Actually attending the autumn/winter season during fashion weeks in Scandinavia can feel a bit daunting. It is how cold? I need to bike to how many locations? But once the shows start, that all melts away (literally, the ice on your boots melts when you’re inside). The creativity, beauty, wearability and (sometimes, happily) outright weirdness that comes down the runway is the perfect warming shot for these otherwise chilly days.
But lots of clothes are nice. So what were the best looks at Scandinavian fashion weeks?
These are the Scandi coats, dresses, and more, that had us swooning during Copenhagen, Stockholm and Olso fashion weeks this season:
Stockholm Fashion Week
We appreciate that Swedish designer Emelie Janrell does what she wants. There wasn’t a lot of purple on the runways this season, but it was one of her stand-out colors. This velvet jacket and dress combo, with a pop of red in the lining and a little leopard on the collar, could be too much but somehow is just right. Sexy, a little eccentric, and cool. For something a little more laid-back but still unexpected, this black and navy ensemble had us starry-eyed.
This year was Filippa K’s 25th anniversary and they decided to go big, in the most minimalist way possible. Doing what they do best, the brand yet again made the case for tasteful, sleek minimalism. They stuck to a color scheme of white, black, navy and grey; their all-grey looks in particular were a masterclass of artful hue and texture layering.
Yes, Johannes Adele! With a black, white and moss green color palette, Adele has brought together influences from the traditional Bolivian sombrero and shawl-draping, Swedish pattern-making, and American 40s and 70s suiting. The shine of the leather against the warm colors of the shawl, and the impeccable tailoring of his tweed, made for an incredible blending of cultures and periods that looked all-together modern.
Down with binary thinking, up with Aleksander Sahr! His Oslo Runway debut showcased menswear with ruffles, high-waisted skirts and loads of color. His drawstring “corset” tops are an easy-breezy take on the classic silhouette, without the breathing restrictions.
Images by Ole Christian Ekelund & Andreas Lange
Bright color combinations, unexpected draping and sleek silhouettes characterised Olestad’s collection this season. You can see the influence of his former work at Acne Studios; this is definitely for the club crowd, but fashionable as hell. His greens and blues were expertly paired and oh-so-good.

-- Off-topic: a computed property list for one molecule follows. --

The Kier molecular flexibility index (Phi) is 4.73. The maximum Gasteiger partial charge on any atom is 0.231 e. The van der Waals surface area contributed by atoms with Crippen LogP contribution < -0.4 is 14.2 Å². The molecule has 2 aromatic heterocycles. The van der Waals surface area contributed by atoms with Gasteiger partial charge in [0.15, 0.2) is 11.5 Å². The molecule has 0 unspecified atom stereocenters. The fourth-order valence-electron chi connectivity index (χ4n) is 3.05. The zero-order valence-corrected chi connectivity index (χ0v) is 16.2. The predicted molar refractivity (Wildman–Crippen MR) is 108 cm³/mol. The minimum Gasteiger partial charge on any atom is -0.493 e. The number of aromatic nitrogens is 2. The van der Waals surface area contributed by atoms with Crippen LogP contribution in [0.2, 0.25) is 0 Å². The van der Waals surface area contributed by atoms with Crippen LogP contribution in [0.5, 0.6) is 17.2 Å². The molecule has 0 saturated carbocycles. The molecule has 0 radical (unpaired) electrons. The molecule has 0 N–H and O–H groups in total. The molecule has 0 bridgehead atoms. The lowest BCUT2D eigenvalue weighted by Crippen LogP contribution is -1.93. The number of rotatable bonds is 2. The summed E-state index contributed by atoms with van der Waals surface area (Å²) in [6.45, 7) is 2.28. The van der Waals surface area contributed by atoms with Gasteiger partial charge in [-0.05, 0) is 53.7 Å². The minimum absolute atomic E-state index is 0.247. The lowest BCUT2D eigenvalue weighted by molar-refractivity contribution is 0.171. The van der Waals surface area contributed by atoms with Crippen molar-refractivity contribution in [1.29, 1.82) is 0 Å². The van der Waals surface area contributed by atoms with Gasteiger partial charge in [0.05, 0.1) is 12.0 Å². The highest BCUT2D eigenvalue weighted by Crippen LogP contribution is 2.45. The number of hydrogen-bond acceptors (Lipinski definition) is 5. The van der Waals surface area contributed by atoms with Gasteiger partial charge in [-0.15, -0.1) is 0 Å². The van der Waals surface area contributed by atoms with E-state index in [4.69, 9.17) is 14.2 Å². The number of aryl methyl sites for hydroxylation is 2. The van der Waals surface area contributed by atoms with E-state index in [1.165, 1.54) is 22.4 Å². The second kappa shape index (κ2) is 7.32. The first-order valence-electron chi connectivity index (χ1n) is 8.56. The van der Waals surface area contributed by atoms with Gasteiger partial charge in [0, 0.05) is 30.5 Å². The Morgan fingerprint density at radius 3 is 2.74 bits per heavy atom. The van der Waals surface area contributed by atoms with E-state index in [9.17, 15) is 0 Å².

Copenhagen Fashion Week
Uniforms for the Dedicated
Bring back the boutonnière! Finally, someone has stepped up to the plate. Aside from a truly diverse show casting (YES THANK YOU), Uniforms for the Dedicated impressed us with their minimalism-meets-military vibe and beautiful details, such as oversized stitching, piping and a red carnation in each lapel. These are high-quality clothes that will never go out of style, and the Swedish design house makes it look easy every season.
The queen of making off-centre silhouettes look chic, Freya Dalsjø’s show this year was both cool and collected. There’s always a twist, no matter how simple the clothes appear at first glance. Her pointy-shouldered trench and double-breasted vest made into a sash were among the best things we saw this whole season.
Knowing Morten Ussing’s previous collection of candy-colored tulle confections, anticipation for this season was high. Ussing didn’t disappoint, with hyper-feminine silhouettes and rich colors that bring to mind 1970s Elisabeth Taylor; his deep pink empire waist, pleated dress is a stand-out. The opening siver number was Grace Jones-meets Bianca Jagger fabulousness.
Munthe’s show this season was all about wearable separates and matching suits. Their pink sateen suit had the whole audience mentally updating their wardrobes. Lots of brands do a faux fur leopard coat, but few are this good; we also love that stripe of tartan across the chest for the perfect pattern clash.
We love emerging brand mfpen’s casual look and impeccable tailoring. It’s branded as menswear, but everyone would look great in this checked suit and high-waisted peg-leg trouser!
Mark Kenly Domino Tan
The king of Danish ready-to-wear-that-looks-like-couture took his signature highly feminine style this season and turned it on its head. Masculine suiting, oversized jackets and deconstructed button-down shirts dominated the show. This tailoring is, as always, immaculate. The suits, with a silky patterned pussy-bow blouse, were a touch preppy, complimented by oversized but structured overcoats that everyone will be trying to get their hands on.
This was Lærke Andersen’s first runway show at Copenhagen Fashion Week and she’s well on her way to positioning herself as one of Denmark’s most interesting fashion voices. Her workwear-cum-streetwear plays with proportion and silhouette in a way that is fun but wearable. Her basketball jersey-meets-workshop smock dress in black with a bright blue stripe is casual cool, while her bright blue demi-bondage overcoat asks if you can ever have too many straps (answer: no!).
A runway is basically just a fashion treadmill, and Sunnei finally got right down to it and just put models on actual treadmills! The Italian brand’s debut at Copenhagen Fashion Week was fun, irreverent and definitely different. A bright blue full-body down vest? Okay! Lime green and black suit? Yeah! Definitely not minimalist, and definitely a refreshing moment this season.
Bitte Kai Rand
The Bitte Kai Rand show was really a party. The muse was an unpretentious adventurous collecting hidden treasures like rock and mineral specimens. The models were dancers, showcasing their moves with pumping music and clothes that allowed them to move easily. The clothes were classic and easy-to-wear, as is always the case with Rand’s work; it was the energy of the show that got us hyped.